Table of contents
About this book
Front Line Surgery is designed to provide practical insights for surgeons whose areas of practice demand quick best-outcome based solutions to complex and urgent clinical problems. Both editors are active duty officers and surgeons with multiple tours in Iraq. Each chapter provides detailed instructions and combat/emergency surgical principles with multiple detailed illustrations. While the focus is clearly clinical, the authors also provide clinical pearls in both traditional and non-traditional narrative. Top Ten Combat Trauma Lessons 1. Patients die in the ER, and 2. Patients die in the CT scanner; 3. Therefore, a hypotensive trauma patient belongs in the operating room ASAP. 4. Most blown up or shot patients need blood products, not crystalloid. Avoid trying “hypotensive resuscitation” – it’s for civilian trauma. 5. For mangled extremities and amputations, one code red (4 PRBC + 2 FFP) per extremity, started as soon as they arrive. 6. Patients in extremis will code during rapid sequence intubation, be prepared, and intubate these patients in the OR (not in the ER) whenever possible. 7. This hospital can go from empty to full in a matter of hours; don’t be lulled by the slow periods. 8. The name of the game here is not continuity of care, it is throughput. If the ICU or wards are full, you are mission incapable. 9. MASCALs live or die by proper triage and prioritization – starting at the door and including which x-rays to get, labs, and disposition. 10. No Personal Projects!!! They clog the system, waste resources, and anger others. See #8 above. Reprinted from "The Volume of Experience (January 2008 edition)", a document written and continuously updated by U.S. Army trauma surgeons working at the Ibn Sina Hospital, Baghdad, Iraq.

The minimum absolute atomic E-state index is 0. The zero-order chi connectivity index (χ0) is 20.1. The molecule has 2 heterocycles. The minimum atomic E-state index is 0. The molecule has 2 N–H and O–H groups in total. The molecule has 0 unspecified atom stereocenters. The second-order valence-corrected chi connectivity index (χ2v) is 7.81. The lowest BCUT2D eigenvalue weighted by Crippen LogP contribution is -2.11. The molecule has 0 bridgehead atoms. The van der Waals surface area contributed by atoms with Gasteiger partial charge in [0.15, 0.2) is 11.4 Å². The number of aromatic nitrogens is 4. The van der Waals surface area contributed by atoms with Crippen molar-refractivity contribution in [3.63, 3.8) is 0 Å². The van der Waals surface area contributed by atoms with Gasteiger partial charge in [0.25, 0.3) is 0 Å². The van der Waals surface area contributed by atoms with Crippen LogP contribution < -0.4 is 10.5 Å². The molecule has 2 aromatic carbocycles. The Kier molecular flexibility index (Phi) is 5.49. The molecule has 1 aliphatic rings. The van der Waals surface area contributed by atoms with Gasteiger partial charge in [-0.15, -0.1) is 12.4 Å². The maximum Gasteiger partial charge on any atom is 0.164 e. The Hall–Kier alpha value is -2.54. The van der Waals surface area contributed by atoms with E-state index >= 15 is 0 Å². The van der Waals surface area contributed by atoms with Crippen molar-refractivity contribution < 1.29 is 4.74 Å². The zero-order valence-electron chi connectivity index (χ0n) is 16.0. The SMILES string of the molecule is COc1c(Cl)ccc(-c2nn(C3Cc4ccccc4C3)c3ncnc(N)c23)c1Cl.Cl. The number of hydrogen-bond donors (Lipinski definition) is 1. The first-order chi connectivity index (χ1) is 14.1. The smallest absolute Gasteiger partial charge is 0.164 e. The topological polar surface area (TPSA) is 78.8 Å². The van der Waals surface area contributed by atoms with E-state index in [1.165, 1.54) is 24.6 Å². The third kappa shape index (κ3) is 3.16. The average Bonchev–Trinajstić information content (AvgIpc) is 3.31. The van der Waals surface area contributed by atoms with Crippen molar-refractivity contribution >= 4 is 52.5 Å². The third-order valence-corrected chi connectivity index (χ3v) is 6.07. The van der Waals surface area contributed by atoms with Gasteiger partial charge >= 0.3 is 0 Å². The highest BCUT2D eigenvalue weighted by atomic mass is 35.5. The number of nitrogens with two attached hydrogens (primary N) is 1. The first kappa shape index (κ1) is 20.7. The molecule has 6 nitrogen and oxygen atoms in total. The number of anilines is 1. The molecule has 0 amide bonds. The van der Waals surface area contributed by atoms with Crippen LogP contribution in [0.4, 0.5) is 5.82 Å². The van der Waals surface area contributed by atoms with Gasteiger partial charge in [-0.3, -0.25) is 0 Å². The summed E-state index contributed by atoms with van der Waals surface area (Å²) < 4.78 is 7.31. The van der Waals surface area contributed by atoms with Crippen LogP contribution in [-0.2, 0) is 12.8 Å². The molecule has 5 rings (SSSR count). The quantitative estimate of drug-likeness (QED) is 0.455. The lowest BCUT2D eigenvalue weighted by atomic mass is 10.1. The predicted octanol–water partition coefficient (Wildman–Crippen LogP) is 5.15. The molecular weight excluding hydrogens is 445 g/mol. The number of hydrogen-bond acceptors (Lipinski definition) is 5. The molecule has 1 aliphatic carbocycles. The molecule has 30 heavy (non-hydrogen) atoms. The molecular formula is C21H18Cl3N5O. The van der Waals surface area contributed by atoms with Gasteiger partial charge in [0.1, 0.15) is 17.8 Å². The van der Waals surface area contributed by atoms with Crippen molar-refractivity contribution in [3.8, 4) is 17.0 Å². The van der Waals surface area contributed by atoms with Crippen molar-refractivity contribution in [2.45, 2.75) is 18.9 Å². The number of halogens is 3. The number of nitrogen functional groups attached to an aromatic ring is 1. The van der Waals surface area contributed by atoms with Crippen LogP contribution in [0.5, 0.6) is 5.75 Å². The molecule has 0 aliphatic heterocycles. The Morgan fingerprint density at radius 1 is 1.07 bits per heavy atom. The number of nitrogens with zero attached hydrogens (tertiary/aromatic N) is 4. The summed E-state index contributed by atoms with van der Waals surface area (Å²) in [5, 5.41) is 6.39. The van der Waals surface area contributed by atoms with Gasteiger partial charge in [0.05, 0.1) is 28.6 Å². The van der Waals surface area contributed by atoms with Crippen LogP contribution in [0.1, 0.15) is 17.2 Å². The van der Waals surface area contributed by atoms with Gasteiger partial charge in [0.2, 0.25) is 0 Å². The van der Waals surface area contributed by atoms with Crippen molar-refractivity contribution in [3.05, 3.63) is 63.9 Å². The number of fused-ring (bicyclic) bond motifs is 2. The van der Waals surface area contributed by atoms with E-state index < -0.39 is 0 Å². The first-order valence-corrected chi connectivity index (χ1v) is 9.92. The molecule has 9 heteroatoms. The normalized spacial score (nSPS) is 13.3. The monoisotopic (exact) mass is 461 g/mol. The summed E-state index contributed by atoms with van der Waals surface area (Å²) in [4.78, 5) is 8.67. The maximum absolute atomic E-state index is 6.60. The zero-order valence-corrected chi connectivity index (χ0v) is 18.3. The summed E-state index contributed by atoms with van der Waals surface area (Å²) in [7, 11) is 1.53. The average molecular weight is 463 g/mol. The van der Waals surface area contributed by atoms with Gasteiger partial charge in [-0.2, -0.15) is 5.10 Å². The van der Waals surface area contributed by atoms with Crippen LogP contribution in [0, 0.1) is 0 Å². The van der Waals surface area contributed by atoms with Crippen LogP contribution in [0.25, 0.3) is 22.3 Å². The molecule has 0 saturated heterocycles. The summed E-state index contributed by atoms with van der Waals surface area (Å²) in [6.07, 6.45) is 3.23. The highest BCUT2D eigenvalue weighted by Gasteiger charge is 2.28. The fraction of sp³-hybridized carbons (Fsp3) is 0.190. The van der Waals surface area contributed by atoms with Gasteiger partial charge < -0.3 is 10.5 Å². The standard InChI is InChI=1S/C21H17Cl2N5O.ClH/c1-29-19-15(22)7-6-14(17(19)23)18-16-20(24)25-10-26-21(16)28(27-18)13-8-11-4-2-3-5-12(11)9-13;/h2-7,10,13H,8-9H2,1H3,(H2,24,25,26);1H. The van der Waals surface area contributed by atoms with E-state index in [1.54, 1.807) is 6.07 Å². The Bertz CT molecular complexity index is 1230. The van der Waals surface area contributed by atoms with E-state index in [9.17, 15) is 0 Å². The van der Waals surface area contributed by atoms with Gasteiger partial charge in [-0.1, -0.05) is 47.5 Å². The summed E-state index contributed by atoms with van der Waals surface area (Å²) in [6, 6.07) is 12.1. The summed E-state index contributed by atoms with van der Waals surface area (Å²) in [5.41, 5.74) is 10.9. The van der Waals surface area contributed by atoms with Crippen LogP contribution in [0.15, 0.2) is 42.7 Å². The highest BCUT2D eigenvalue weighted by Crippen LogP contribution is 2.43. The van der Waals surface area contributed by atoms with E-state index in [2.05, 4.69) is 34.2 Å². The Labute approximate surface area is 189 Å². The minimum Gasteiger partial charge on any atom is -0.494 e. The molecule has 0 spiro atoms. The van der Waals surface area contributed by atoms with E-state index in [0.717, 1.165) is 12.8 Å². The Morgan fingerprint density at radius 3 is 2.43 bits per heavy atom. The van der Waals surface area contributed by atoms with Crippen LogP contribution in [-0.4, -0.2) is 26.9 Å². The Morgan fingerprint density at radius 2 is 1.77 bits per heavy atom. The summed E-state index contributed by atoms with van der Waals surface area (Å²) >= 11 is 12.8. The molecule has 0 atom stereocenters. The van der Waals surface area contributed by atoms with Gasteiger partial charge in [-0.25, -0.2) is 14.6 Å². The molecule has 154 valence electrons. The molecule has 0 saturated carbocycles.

combat surgery disaster recovery trauma surgery